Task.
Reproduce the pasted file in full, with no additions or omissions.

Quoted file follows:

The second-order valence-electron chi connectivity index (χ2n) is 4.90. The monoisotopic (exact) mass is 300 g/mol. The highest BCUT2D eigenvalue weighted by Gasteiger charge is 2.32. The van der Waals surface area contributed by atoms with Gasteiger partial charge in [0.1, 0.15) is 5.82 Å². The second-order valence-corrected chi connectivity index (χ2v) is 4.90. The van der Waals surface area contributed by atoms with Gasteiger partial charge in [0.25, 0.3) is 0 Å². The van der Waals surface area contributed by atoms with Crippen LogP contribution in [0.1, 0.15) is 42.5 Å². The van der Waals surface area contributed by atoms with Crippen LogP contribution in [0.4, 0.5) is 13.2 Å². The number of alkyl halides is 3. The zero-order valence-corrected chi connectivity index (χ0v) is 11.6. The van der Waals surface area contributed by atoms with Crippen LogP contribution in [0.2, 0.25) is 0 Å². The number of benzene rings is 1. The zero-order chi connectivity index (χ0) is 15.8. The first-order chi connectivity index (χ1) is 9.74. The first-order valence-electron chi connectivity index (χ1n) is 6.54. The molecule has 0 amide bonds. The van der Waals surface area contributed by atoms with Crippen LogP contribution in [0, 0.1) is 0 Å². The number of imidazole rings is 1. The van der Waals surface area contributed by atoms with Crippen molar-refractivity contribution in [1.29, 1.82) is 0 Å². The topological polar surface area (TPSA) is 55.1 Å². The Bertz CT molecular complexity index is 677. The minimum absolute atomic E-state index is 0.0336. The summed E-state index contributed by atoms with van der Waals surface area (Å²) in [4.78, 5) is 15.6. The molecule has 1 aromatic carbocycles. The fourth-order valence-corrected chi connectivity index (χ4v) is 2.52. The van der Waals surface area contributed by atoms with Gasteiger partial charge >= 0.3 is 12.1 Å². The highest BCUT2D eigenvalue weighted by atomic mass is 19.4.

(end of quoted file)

The second-order valence-electron chi connectivity index (χ2n) is 4.90. The monoisotopic (exact) mass is 300 g/mol. The highest BCUT2D eigenvalue weighted by Gasteiger charge is 2.32. The van der Waals surface area contributed by atoms with Gasteiger partial charge in [0.1, 0.15) is 5.82 Å². The second-order valence-corrected chi connectivity index (χ2v) is 4.90. The van der Waals surface area contributed by atoms with Gasteiger partial charge in [0.25, 0.3) is 0 Å². The van der Waals surface area contributed by atoms with Crippen LogP contribution in [0.1, 0.15) is 42.5 Å². The van der Waals surface area contributed by atoms with Crippen LogP contribution in [0.4, 0.5) is 13.2 Å². The number of alkyl halides is 3. The zero-order valence-corrected chi connectivity index (χ0v) is 11.6. The van der Waals surface area contributed by atoms with Crippen LogP contribution in [0.2, 0.25) is 0 Å². The number of benzene rings is 1. The zero-order chi connectivity index (χ0) is 15.8. The first-order chi connectivity index (χ1) is 9.74. The first-order valence-electron chi connectivity index (χ1n) is 6.54. The molecule has 0 amide bonds. The van der Waals surface area contributed by atoms with Crippen LogP contribution in [0, 0.1) is 0 Å². The number of imidazole rings is 1. The van der Waals surface area contributed by atoms with Crippen molar-refractivity contribution in [1.29, 1.82) is 0 Å². The topological polar surface area (TPSA) is 55.1 Å². The Bertz CT molecular complexity index is 677. The minimum absolute atomic E-state index is 0.0336. The summed E-state index contributed by atoms with van der Waals surface area (Å²) in [4.78, 5) is 15.6. The molecule has 1 aromatic carbocycles. The fourth-order valence-corrected chi connectivity index (χ4v) is 2.52. The van der Waals surface area contributed by atoms with Gasteiger partial charge >= 0.3 is 12.1 Å². The highest BCUT2D eigenvalue weighted by atomic mass is 19.4.